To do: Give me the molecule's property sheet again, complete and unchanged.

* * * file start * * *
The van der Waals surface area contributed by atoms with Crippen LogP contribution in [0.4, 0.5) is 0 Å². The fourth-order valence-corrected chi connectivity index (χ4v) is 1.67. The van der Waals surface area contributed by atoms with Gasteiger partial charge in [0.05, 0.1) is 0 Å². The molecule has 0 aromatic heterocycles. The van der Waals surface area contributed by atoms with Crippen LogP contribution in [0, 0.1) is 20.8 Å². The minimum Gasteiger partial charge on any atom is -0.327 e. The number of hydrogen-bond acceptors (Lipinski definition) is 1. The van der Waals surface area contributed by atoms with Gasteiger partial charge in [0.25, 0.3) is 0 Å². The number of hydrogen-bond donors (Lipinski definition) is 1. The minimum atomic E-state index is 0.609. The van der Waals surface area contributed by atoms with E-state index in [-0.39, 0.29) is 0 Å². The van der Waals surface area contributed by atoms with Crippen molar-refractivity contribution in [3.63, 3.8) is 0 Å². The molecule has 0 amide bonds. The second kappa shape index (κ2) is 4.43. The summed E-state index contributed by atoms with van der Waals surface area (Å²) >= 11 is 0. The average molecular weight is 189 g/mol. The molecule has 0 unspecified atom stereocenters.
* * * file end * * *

The van der Waals surface area contributed by atoms with Crippen LogP contribution in [0.4, 0.5) is 0 Å². The fourth-order valence-corrected chi connectivity index (χ4v) is 1.67. The van der Waals surface area contributed by atoms with Gasteiger partial charge in [0.05, 0.1) is 0 Å². The molecule has 0 aromatic heterocycles. The van der Waals surface area contributed by atoms with Crippen LogP contribution in [0, 0.1) is 20.8 Å². The minimum Gasteiger partial charge on any atom is -0.327 e. The number of hydrogen-bond acceptors (Lipinski definition) is 1. The van der Waals surface area contributed by atoms with Gasteiger partial charge in [0.25, 0.3) is 0 Å². The number of hydrogen-bond donors (Lipinski definition) is 1. The minimum atomic E-state index is 0.609. The van der Waals surface area contributed by atoms with E-state index in [-0.39, 0.29) is 0 Å². The van der Waals surface area contributed by atoms with Crippen molar-refractivity contribution in [3.63, 3.8) is 0 Å². The molecule has 0 amide bonds. The second kappa shape index (κ2) is 4.43. The summed E-state index contributed by atoms with van der Waals surface area (Å²) >= 11 is 0. The average molecular weight is 189 g/mol. The molecule has 0 unspecified atom stereocenters.